by Hugh Gilmore

Usually, at year’s end, we run “Readers’ Roundups,” a feature where our readers recommend good books they’ve enjoyed this year. However, due to the inclement health I weathered this recent December and January, I hadn’t the energy to edit such a column. The offer will go out soon, however.  Today’s column returns us to the favorite topic of this column: the books we love reading and our reasons for reading them.

First, I must say I am gradually feeling better and I want to thank everyone who has written, called, or grabbed my lapels to wish me well. I confess the hugs were my favorite. Now, on to what led to my favorite book in a long time.

The lead-in: My surgery (described in five Local articles through December and January) was on Dec. 19, and I spent the holidays that followed recovering. Strangely, I remember those first few weeks with great nostalgia. Yes, I was uncomfortable, sometimes in pain, but I enjoyed very much the fact that I’d been given permission to put my life on hold and relax. For an all-too-short time I spent most of each day in my favorite recliner with a book in hand and a TV remote control beside me. I had taped all the football playoff games and watched them at odd times like a Tuesday morning at 11. I also had Netflix and Amazon video available. And a constant supply of boxed deluxe chocolates, justified by my post-surgical weight loss. Most pleasantly, I began reading a book I had been wanting to read for ages – believe it or not: a biography of the jazz singer Peggy Lee.

Why, you might ask? I’ll tell you. Did you ever see a movie called “After Hours,” (1985) directed by Martin Scorsese? The main character, a young businessman, is abducted and goes through a night of sheer wonder, torture, amazement and craziness before being dropped off on a city street the following morning. The credits come up right after and a song plays, a song I never heard before. I didn’t know its name, but it haunted me then, as it does now, because of a repeated refrain: Is that all there is? Some time later, I Googled that line and found it was from a song of the same name. It was popularized by Peggy Lee, or, as she preferred, Miss Peggy Lee. A young girl is rescued from a house fire and stands on the sidewalk watching her house burn down and after it’s all over, she asks, Is that all, there is to a fire? (Which struck me as a weird thing to say.) At 12 she is taken to a circus, and afterward sings, Is that all there is to a circus? Later she falls in love. The boy leaves. Is that all there is to a love? Someday, she says, she’ll stand before St. Peter’s Pearly Gates and look back and wonder, Is that all there is … to a life? I still can’t say why, but that song chilled and thrilled and bothered me.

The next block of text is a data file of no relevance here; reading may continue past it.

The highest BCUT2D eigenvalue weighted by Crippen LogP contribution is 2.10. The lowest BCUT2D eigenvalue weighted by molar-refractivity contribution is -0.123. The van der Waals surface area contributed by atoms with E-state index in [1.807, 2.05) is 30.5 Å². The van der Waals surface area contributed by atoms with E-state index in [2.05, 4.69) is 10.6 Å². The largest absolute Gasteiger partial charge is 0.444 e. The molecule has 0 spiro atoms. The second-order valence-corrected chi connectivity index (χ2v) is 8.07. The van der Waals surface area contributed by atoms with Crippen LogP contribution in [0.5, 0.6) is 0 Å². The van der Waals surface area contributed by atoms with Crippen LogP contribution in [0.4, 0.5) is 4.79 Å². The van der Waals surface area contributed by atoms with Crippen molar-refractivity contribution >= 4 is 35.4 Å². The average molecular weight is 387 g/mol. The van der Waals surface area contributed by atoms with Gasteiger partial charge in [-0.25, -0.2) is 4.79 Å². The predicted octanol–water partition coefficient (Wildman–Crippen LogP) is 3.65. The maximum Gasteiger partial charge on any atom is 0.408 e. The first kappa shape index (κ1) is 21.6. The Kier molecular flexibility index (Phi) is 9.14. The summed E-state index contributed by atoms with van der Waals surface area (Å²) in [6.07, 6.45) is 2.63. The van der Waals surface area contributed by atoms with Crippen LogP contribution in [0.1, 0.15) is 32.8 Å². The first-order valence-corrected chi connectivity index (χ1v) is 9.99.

Years went by. I never heard it again, but still wondered. I Have no iPod, don’t play music at home or in the car. But last summer I kept my son, Andrew, company as he browsed in a used-records/CDs store in Montreal (called Beatnik Records on Rue St. Denis) and came across a small batch of Peggy Lee CDs. I felt compelled to buy them. All through early fall I played them repeatedly. Captivated. Why? Did my body know I had cancer then? Was I subconsciously gathering the spiritual survival tools I’d need for the coming bodily crisis?

Then came my diagnosis in November and my surgery in December. And a few days later: one of the most wonderful Christmas gifts I’ve ever been given. My wife, Janet, borrowed from the Free Library of Philadelphia and wrapped for me, “Is That All There Is? The Strange Life of Peggy Lee,” (2014) by James Gavin. At last, I might learn the story behind that strange, teasing song. Thank goodness, the book was long (624 pages) and heavy (only a print version will do for when I’m on a personal reading quest). I read as much as I could every day.

The risk of reading a biography: You always devour the thing you love. The very act of reading each page, each chapter, each section, brought me closer to Miss Lee’s death at the end. But I read compulsively on. What an amazing story – a girl named Norma Deloris Egstrom, from Jamestown, North Dakota, rises from nowhere to play the greatest nightclubs in the world as a mysterious chanteuse. Her history paralleled the history of the rise of the recording industry, the nightclub era, and a magical kind of stardom. Best of all, the origins of every one of her hit records is described in detail.

And what a surprise to find out who wrote “Is that All there Is?” None other than Jerry Lieber and Mike Stoller, the team that wrote “Hound Dog,” and other hits such as “Kansas City,” “Stand by Me,” “Spanish Harlem,” and “King Creole. “They didn’t write it for Peggy Lee, but the instant she heard a version of it she insisted it had to be hers. Soon it was. It became one of her signature songs (along with “Fever”). But I remain amazed that her personal power and commitment to that song was able to fashion a song some call creepy, or depressing and make it into an enduring, enchanting, and strange anthem for those who find it mystifying. I finished that book with reverence and great regret and two empty boxes of chocolates.

Count your gifts. Convalescence gave me the time-out to add something beautiful and enchanting to my life. It also revived my long-dropped habit of listening to music. Lucky me.